Upper GI Endoscopy = Esophago-Gastro-Duodenoscopy (EGD)
Upper gastrointestinal (GI) endoscopy is a diagnostic procedure enabling your doctor to see inside your esophagus, stomach and duodenum (the first part of the small intestine), using a flexible viewing tube – gastroscope. Gastroscope has a light and camera on the end and enables direct observing, viewing on the monitor and taking pictures or videos.
When Is Upper Endoscopy Done?
Upper endoscopy may be used to find a cause of unexplained excessive belching, nausea, vomiting, heartburn, difficulty swallowing, upper abdominal pain, anemia (due to bleeding), poor appetite or unintended weight loss. With an upper endoscopy a doctor can detect:
- Esophageal varices (often in alcoholic liver cirrhosis)
- Inflammation of the esophagus and damage of esophagus in acid reflux (Barret’s esophagus)
- Hiatus hernia
- Gastritis (chronic gastritis caused by Helycobacter pylori), gastric ulcer and cancer
- Inflammation of the duodenum (often in celiac or Crohn’s disaese), duodenal ulcer and cancer
- Intestinal parasites, Whipple disease, systemic sclerosis, amyloidosis
Possible therapeutic procedures during upper endoscopy:
- Stopping of bleeding from esophageal varices or gastric or duodenal ulcer or cancer
- Removing foreign objects
- Removing polyps
- Resolving (dilating) obstruction of esophagus or pylorus (an exit of the stomach)
Contraindications for Upper Endoscopy
Upper endoscopy should not be done in:
- Suspected perforation of the esophagus, stomach or small intestine
- Unconscious or non-cooperative patient
- Terminal disease
How to Prepare?
Usually an upper GI series (X-ray investigation of upper GI) is performed before upper endoscopy to check for eventual obstruction or puncture that would prevent the procedure.
Few weeks before the procedure, you will have an appointment with the doctor that will perform it. The doctor will ask you about your symptoms, chronic diseases you might have, medications you take and eventual allergies. You will need to discontinue anti-rheumatic drugs like aspirin and ibuprofen, blood thinners, antidepressants, drugs for diabetes or other medication according to doctor instructions.
You will subscribe a consent with which you agree to have an upper endoscopy and declare that you are aware of its risks.
You should arrange the transport to home, since you will not be allowed to drive for 12-24 hours after the procedure (due to sedatives you will get).
You should not eat, drink (not even water), smoke or chew gum 6 hours before the procedure.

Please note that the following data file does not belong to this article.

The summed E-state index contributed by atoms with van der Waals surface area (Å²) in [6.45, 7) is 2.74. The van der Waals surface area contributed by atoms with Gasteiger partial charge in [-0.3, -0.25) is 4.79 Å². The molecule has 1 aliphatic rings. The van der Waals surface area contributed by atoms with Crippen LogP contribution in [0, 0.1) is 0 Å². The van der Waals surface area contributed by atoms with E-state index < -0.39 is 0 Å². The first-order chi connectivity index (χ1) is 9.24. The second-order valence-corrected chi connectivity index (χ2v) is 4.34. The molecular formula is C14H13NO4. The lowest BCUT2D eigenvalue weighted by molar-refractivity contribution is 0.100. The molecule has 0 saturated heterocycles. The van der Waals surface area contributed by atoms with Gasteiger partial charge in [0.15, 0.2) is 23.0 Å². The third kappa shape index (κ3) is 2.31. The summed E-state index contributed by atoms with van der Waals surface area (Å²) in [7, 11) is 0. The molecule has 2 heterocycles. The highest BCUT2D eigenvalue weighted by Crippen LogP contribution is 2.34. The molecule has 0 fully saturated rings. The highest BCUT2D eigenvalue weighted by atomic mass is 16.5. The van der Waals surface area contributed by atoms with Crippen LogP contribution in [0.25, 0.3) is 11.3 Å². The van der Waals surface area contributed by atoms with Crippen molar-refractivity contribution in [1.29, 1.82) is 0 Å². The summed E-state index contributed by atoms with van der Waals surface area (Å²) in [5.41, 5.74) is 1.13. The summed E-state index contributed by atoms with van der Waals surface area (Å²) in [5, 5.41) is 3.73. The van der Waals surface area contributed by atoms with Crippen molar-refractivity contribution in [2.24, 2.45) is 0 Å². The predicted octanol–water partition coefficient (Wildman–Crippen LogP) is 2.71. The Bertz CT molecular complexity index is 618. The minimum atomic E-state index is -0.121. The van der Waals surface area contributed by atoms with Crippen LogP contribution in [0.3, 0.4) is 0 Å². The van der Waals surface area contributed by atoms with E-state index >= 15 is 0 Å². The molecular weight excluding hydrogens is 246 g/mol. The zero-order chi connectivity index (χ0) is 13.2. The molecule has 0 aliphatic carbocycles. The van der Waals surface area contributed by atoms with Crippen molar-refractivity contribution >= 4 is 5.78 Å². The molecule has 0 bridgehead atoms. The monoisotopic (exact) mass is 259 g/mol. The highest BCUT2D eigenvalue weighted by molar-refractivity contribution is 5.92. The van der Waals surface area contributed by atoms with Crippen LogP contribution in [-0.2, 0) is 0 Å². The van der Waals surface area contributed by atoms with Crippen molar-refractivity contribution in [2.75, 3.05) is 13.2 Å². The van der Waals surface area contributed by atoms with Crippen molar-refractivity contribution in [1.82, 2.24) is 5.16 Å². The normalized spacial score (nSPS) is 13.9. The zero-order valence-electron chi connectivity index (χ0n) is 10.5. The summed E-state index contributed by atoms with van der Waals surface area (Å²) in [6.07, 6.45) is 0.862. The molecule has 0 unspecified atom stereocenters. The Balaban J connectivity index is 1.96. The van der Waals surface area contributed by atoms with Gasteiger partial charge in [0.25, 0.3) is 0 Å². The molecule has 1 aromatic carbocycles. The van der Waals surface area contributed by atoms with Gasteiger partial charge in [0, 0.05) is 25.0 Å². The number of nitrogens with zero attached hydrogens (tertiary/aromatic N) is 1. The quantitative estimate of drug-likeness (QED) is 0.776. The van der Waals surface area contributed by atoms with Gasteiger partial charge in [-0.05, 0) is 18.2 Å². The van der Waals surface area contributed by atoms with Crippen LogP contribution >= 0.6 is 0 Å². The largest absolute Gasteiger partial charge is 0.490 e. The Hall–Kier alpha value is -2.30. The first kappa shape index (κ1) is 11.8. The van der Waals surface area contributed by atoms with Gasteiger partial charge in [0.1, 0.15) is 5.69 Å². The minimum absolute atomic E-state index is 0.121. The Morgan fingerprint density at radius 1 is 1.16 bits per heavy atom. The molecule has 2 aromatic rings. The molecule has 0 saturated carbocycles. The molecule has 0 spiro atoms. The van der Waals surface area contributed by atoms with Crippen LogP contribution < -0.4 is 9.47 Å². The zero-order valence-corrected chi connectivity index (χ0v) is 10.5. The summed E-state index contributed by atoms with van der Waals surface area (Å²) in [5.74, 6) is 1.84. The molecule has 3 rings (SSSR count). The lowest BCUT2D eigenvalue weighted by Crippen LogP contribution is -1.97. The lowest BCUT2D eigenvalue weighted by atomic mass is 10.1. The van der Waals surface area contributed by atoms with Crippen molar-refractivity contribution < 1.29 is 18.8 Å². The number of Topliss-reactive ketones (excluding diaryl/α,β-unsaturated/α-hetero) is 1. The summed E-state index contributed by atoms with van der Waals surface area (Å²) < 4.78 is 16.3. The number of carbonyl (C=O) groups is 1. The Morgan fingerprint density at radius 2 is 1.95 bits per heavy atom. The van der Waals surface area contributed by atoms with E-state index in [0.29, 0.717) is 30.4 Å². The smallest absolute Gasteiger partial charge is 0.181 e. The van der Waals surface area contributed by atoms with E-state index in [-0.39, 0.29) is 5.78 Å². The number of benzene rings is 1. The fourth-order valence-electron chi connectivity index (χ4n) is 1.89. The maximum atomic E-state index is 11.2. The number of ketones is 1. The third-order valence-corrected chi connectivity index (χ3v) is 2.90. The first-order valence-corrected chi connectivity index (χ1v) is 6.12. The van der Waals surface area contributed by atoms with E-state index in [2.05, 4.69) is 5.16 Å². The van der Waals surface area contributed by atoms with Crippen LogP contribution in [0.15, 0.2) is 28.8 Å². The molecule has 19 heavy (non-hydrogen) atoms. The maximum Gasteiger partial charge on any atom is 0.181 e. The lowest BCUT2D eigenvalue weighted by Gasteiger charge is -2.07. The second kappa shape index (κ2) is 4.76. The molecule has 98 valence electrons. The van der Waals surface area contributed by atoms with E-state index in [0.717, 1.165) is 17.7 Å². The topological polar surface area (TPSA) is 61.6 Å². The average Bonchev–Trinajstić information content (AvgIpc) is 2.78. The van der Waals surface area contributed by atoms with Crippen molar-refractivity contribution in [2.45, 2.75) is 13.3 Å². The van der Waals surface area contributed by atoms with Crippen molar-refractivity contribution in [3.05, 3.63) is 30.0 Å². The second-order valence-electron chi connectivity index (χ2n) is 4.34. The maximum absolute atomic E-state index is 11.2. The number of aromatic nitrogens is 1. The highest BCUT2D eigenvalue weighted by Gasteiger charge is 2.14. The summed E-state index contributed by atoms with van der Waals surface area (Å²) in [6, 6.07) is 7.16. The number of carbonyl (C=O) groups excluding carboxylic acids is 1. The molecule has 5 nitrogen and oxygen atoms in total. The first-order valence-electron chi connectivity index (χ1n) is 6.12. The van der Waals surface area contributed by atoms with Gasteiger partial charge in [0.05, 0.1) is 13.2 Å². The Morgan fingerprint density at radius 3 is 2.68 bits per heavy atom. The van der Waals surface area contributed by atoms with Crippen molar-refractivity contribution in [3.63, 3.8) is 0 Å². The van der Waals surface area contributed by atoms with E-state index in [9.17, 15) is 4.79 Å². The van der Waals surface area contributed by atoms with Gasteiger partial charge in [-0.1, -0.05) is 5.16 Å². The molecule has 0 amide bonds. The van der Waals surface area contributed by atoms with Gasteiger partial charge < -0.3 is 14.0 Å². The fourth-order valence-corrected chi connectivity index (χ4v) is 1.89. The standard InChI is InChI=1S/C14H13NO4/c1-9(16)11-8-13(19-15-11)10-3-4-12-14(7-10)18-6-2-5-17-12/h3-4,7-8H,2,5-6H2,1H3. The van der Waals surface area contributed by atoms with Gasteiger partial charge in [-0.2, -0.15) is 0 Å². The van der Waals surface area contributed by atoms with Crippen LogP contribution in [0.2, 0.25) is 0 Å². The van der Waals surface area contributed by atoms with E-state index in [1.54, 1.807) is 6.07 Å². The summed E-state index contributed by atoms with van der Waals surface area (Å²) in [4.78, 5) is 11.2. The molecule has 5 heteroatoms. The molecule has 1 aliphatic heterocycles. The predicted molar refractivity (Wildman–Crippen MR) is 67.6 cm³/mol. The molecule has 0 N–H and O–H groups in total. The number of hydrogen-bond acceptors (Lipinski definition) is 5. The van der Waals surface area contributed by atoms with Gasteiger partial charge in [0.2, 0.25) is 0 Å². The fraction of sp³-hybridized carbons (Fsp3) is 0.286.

Upper Endoscopy Procedure
An upper endoscopy may be performed in hospital, an outpatient setting or office by a trained gastroenterologist ( a “stomach doctor”).
Video 1. Upper endoscopy with explanation by gastroenterologist
from American Gastrology Association (AGA)
Anesthetic in a liquid or spray form will be given to you to prevent gag reflex. You will lie on the examination table and you will probably get a sedative medication as an injection into the vein in your arm – this will make you drowsy but you will remain conscious. During investigation you will lie on the back or on your side. Doctor will insert gastroscope through your mouth and proceed it toward duodenum and then he/she will slowly pulling it out and observing the inside of the duodenum, stomach and esophagus. If necessary, doctor will cut of few small pieces of tissue (biopsy) from the inner lining (mucosa) as samples for further investigation under the microscope. The procedure takes 20 minutes to an hour depending on what needs to be done.
How Does It Feel?
Upper endoscopy should not be painful, but can be quite uncomfortable. You may experience choking (desire to vomit). Breathing should not be affected. Procedure is usually not painful but you may experience some cramping.
You will need an hour or so to completely wake up after the procedure. You might feel nauseated or have sore throat (may persist for few days). You are allowed to eat and continue with medications right after that.
If time, you will be able to discuss about results with your doctor after you wake up. Results of biopsy will be sent to you or your primary doctor within a week.
Picture 1. Deep gastric ulcer as seen during upper endoscopy
Upper GI endoscopy is generally a safe procedure. Possible complications are:
- Perforation (puncture) of the esophagus, stomach or duodenum
- Allergic reaction to sedatives
Contact your doctor immediately, if you will have difficulty swallowing, vomiting, fever, black stool (symptom of bleeding) or any unexplained in your upper body in days after the procedure.
Cost of Upper Endoscopy
The cost of upper endoscopy (without insurance) may range from $800 to $1,800 and depends on country, hospital, procedures performed during investigation and the cost of sedatives and anesthetics.
- Gallbladder Tests
- Tests in Chronic Diarrhea and Bloating
- Food Allergies and Food Intolerance Tests
- Upper endoscopy (digestive.niddk.nih.gov)
Article reviewed by Dr. Greg. Last updated on December 16, 2011